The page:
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Entering Guatemala and leaving Guatemala

Guatemala entry and exit fee

You’re not supposed to pay any fees when entering or exiting Guatemala. Many travelers have been asked to pay an exit fee to leave Guatemala and most travelers just pay it and continue their travels. But this fee is actually a scam and you’re not obliged to pay it. Usually, officials ask for an exit fee of 20 or 25 Guatemalan Quetzales. This fee is not official.

Guatemala Visa Duration

As Guatemala is a part of the Centro America 4 agreement, you’ll get your entry stamp, which is valid for all four countries for a duration of 90 days. You can split the 90 days between the different countries any way you like.

About Centro America 4

Centro America 4 is an agreement between the four Central American countries: Guatemala, Nicaragua, El Salvador, and Honduras. This means your 90-day visa is valid for these four countries and it allows you to travel freely between the four countries for 90 days, in theory. As to our experience, you still need to get your passport stamped when crossing the borders and pay an entrance fee. Your 90 days limit is, however, for the four countries. So you’ll need to renew your visa or leave the CA4 area for a few days if you want to stay longer.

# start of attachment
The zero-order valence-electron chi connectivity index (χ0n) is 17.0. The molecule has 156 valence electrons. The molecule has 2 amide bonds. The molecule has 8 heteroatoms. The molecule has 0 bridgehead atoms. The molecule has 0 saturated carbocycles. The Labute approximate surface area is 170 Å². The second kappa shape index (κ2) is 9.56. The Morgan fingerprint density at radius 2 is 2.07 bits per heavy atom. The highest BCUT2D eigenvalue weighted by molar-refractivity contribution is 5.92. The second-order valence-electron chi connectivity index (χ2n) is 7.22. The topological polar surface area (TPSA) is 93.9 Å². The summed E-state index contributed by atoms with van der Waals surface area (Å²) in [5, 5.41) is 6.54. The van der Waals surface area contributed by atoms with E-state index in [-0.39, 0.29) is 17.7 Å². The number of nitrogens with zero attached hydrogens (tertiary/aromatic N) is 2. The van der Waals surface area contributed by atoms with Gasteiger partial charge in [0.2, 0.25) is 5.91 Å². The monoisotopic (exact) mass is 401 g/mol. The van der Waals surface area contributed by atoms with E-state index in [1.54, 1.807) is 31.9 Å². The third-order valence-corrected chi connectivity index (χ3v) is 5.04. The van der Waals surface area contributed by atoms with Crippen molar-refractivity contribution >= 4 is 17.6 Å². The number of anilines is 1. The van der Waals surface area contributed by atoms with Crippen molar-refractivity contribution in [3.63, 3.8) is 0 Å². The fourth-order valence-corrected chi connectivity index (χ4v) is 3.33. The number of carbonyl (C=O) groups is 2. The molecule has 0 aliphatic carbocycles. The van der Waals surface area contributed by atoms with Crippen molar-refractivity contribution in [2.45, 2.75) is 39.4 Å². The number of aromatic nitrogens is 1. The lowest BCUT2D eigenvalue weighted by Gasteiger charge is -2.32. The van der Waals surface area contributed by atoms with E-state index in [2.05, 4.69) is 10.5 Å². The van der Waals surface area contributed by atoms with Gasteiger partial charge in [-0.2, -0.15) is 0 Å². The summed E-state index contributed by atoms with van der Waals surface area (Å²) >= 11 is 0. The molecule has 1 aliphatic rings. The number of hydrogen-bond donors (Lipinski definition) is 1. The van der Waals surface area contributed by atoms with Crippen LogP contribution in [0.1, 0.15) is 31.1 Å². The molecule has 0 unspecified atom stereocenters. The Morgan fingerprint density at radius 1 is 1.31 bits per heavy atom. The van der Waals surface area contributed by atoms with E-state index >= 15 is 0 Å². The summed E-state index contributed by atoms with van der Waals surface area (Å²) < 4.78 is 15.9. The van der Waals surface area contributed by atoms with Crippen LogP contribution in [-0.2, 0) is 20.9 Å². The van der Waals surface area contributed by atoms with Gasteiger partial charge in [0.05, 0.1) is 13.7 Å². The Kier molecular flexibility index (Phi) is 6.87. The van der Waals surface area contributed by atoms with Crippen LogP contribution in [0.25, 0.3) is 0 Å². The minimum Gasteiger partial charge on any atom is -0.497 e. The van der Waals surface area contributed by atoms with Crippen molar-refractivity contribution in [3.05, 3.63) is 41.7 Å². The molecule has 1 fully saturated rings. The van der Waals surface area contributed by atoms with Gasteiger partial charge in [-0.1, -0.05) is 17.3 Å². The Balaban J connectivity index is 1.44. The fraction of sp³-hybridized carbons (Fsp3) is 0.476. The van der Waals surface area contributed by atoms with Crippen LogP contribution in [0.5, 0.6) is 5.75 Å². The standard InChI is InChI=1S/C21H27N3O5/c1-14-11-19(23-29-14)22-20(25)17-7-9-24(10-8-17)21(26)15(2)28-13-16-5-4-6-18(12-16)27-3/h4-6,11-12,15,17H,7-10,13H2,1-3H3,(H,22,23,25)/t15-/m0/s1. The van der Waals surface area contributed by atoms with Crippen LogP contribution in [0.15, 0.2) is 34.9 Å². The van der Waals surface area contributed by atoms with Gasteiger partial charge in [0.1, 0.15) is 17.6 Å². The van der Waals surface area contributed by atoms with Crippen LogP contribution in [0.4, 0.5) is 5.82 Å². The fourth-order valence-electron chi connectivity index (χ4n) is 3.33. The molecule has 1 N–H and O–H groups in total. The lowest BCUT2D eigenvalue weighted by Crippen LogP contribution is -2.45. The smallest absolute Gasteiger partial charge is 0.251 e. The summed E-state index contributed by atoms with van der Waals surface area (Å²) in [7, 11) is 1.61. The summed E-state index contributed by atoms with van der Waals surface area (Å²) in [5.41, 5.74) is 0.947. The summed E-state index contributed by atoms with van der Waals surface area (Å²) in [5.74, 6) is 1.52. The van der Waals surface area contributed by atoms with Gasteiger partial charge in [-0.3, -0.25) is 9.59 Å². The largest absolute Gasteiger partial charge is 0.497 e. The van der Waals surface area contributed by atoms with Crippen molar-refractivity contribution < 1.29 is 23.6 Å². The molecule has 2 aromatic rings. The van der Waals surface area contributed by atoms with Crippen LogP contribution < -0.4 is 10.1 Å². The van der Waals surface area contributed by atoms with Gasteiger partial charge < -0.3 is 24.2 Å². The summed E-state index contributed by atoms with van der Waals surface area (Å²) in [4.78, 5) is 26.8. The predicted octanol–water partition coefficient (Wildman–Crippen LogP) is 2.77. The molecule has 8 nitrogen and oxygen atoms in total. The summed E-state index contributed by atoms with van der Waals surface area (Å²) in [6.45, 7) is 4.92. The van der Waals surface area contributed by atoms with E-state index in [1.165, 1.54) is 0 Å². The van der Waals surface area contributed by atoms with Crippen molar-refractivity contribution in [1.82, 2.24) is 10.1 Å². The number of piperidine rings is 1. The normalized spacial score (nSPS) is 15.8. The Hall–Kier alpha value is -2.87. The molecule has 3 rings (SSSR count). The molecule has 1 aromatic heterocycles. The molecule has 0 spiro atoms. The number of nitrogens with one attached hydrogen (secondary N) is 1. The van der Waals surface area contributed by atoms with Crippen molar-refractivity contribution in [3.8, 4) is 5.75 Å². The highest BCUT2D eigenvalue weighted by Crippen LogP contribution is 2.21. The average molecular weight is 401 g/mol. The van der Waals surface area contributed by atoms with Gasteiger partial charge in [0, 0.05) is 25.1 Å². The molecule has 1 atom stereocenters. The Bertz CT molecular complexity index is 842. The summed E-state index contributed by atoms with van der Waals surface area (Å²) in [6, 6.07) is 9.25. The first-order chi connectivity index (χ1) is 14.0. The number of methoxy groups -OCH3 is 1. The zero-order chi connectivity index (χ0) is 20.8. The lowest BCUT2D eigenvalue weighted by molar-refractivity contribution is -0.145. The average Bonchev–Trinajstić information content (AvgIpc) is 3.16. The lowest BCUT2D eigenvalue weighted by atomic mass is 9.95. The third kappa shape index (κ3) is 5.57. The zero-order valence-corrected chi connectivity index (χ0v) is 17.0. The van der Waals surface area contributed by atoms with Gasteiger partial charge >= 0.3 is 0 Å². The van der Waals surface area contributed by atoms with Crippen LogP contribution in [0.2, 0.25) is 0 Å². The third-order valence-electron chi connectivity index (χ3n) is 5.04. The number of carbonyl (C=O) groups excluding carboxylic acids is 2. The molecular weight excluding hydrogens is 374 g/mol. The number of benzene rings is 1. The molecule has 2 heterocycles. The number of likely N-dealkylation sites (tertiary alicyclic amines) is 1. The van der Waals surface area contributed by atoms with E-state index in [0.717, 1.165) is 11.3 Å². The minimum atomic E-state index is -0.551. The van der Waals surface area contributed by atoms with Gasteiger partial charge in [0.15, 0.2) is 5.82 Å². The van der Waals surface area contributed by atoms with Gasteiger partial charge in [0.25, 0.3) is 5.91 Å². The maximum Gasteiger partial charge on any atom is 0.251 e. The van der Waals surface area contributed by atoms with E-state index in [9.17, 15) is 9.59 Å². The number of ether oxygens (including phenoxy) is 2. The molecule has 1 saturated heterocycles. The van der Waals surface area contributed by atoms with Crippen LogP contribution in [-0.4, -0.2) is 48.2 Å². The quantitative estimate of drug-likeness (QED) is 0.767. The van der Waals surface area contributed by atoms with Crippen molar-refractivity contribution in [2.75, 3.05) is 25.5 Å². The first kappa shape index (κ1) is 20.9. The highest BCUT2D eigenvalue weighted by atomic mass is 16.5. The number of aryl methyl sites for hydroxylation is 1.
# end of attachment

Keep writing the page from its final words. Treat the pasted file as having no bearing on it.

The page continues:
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Border crossing tips and tricks

As I said before, we crossed the border at La Mesilla Guatemala a few times. On a different occasion, we crossed the border from Mexico into Belize and from Belize into Guatemala. Generally, all these border crossings are quite similar and you should only keep a few things in mind.

  • Never overstay your visa duration
  • Never lose your passport or tourist card
  • Be prepared to pay unofficial fees or be prepared to stand up for your rights
  • Inform yourself about entry and exit fees
  • Your bags might get searched
  • Be ready to tell the official the name of your / a hostel upon arrival
  • Be prepared to name a few destinations you plan on visiting in the country you’re entering
  • Always be polite, even if you waited in line for hours
  • Being impolite usually has consequences: shorter visa duration or bag searches

Have you done the Mexico Guatemala border crossing before?

Tell us about your experiences when crossing the border between Mexico and Guatemala. Did you cross the border in La Mesilla Guatemala? Did they charge you unofficial fees? How did your border crossing go? Was there a long queue?